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(1-p)(1-p¹+p²+p³+p⁴+p⁵+p⁶)

Guest Oct 11, 2017
 #1
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0

Expand the following:
(1 - p) (p^6 + p^5 + p^4 + p^3 + p^2 - p^1 + 1)

 | | | | | | | | | | | | -p | + | 1
 | | p^6 | + | p^5 | + | p^4 | + | p^3 | + | p^2 | - | p | + | 1
 | | | | | | | | | | | | -p | + | 1
 | | | | | | | | | | p^2 | - | p | + | 0
 | | | | | | | | -p^3 | + | p^2 | + | 0 | + | 0
 | | | | | | -p^4 | + | p^3 | + | 0 | + | 0 | + | 0
 | | | | -p^5 | + | p^4 | + | 0 | + | 0 | + | 0 | + | 0
 | | -p^6 | + | p^5 | + | 0 | + | 0 | + | 0 | + | 0 | + | 0
-p^7 | + | p^6 | + | 0 | + | 0 | + | 0 | + | 0 | + | 0 | + | 0
-p^7 | + | 0 | + | 0 | + | 0 | + | 0 | + | 2 p^2 | - | 2 p | + | 1:
-p^7 + 2 p^2 - 2 p + 1

Guest Oct 11, 2017
 #2
avatar+771 
+1

Hey, this was on my PSAT test that I took today.....

AdamTaurus  Oct 11, 2017
 #3
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0

Did you get it right?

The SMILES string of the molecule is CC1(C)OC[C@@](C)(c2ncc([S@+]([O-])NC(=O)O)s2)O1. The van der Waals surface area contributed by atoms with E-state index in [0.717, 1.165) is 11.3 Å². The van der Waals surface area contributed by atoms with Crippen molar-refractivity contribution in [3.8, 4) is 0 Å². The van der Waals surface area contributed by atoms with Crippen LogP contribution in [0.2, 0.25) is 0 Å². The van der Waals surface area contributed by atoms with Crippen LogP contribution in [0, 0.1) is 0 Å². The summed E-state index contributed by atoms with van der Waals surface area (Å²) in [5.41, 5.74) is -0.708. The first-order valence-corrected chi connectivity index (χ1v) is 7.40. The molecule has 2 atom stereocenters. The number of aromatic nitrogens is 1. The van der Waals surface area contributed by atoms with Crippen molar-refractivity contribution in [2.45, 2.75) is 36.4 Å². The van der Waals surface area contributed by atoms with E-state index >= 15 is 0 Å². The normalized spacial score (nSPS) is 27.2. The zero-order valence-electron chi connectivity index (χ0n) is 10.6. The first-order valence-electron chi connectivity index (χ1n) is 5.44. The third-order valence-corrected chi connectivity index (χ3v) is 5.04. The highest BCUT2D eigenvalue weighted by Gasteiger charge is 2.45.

Guest Oct 11, 2017
 #4
avatar+771 
+1

I'm not sure. I did it differently. I took (1-p) and distributed it into (1-p1+p2+p3+p4+p5+p6).

I got: \((1-p^1+p^2+p^3+p^4+p^5+p^6)+(-p^1+p^2-p^3-p^4-p^5-p^6-p^7)\)

This is the same as: \(1-p^1+p^2+p^3+p^4+p^5+p^6+-p^1+p^2-p^3-p^4-p^5-p^6-p^7\)

I just used parenthesis for clarity.

I then combined like terms.

\(1-2p^1+2p^2-p^7\)

2p1 is the same as 2p.

1-2p+2p2-p7

AdamTaurus  Oct 12, 2017
 #5
avatar+93038 
+1

Note

 

(1 - p)  ( 1 - p + p^2 + p^3 + p^4 + p^5 + p^6)  =

 

( 1 - p + p^2 + p^3 + p^4 + p^5 + p^6)

(     -p + p^2 -  p^3 - p^4  - p^5  - P^6  - p^7  )  =

 

1 - 2p  + 2p^2  - p^7   

 

 

cool cool cool   

CPhill  Oct 12, 2017

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